An RRSP Q&A with a Client


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With the permission of a client, I recorded our conversation. He had questions on RRSPs and how they can help him in the short term and further down the line. The questions he had were great because I get these questions all the time and I thought it would be a good idea to share them with you in hopes they would help.

This is how it went:

A Client's RRSP Questions

Paul:  Hi Jay. Thanks a lot for taking the time to jump on a call with me. As you know I am scratching my head a little with the thought of RRSPs and what I need to be doing with them.

Jay:  Of course. Sometimes RRSPs and how they work can be a little confusing, how can I help?

Paul:  Well, I keep hearing that I should be making a lump sum RRSP contribution before the deadline, which is March 1st correct?

Jay:  That’s right, the deadline is March 1st. You have the first 60 days in the calendar year to help the previous years tax return.

Paul: Ok got it.  So how does me making a lump sum contribution help me in the short term?

Jay: No matter where a person is on the road to retirement, an RRSP contribution is a great short term strategy to help lower your taxable income in a calendar year. Meaning, you either lower your tax owing or you increase your tax return. However, RRSP’s are typically considered a long term strategy to help one personally save to enhance their retirement lifestyle.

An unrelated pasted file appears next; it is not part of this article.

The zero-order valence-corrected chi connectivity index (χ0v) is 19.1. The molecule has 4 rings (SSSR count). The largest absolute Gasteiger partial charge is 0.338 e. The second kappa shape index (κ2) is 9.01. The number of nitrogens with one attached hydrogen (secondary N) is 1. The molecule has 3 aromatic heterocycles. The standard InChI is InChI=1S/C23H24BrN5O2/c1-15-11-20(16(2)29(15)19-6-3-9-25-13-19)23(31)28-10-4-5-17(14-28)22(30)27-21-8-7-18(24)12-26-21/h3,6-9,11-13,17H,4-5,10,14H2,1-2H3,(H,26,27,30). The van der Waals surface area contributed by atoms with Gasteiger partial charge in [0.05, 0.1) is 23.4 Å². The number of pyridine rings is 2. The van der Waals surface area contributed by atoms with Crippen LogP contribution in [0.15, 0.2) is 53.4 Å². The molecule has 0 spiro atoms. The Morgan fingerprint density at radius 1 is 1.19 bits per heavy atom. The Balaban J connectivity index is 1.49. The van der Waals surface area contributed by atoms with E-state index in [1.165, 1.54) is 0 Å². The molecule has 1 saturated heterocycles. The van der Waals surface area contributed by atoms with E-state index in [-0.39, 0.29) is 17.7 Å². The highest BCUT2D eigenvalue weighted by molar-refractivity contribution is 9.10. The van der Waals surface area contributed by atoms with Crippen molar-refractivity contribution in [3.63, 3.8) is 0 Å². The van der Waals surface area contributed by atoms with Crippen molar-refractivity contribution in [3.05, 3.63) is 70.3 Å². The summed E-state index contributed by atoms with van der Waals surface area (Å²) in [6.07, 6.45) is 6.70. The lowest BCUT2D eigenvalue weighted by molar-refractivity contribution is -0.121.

Paul: So would you be able to break it down for me with a fictional round number that’s easy to understand? Let’s use a round number of 100,000. If someone makes $100,000 per year, what are they taxed, what happens when they make a lump sum or even monthly contributions throughout the year, how do they help?

RRSP Contribution Info

Jay:  Let me share my screen with you Paul so you can have a visual as well;

If a Person Makes $100,000 in Ontario
They should be taxed approximately $23,708 in the calendar year
If that person contributes $10,000 to an RRSP
They should have only paid $19,870 in tax (not $23,708)
This means if they made that $10,000 RRSP lump sum contribution or through regular contributions during the year they should have paid $3,838 less in taxes and enhance their tax return by $3,838.

Paul:  Ok, so this person should have only paid taxes on $90,000 instead of the $100,000 thus helping their tax return with the RRSP contribution.

Jay:  Correct! This individual should only pay $19,870 instead of the $23,708.

This now provides a tax return refund of $3,838. That is how it helps in the short term.

Paul, each individual is different and would have different tax deductions. I would always recommend they seek advice of a licensed accountant for their official tax balances.

Paul:  Thanks, that makes it crystal clear.

Jay:  You’re welcome Paul. Thank you for your time. All the best.

If you have any questions or would like to make a contribution to your RRSPs before March 1st, Please don’t hesitate to CONTACT US.

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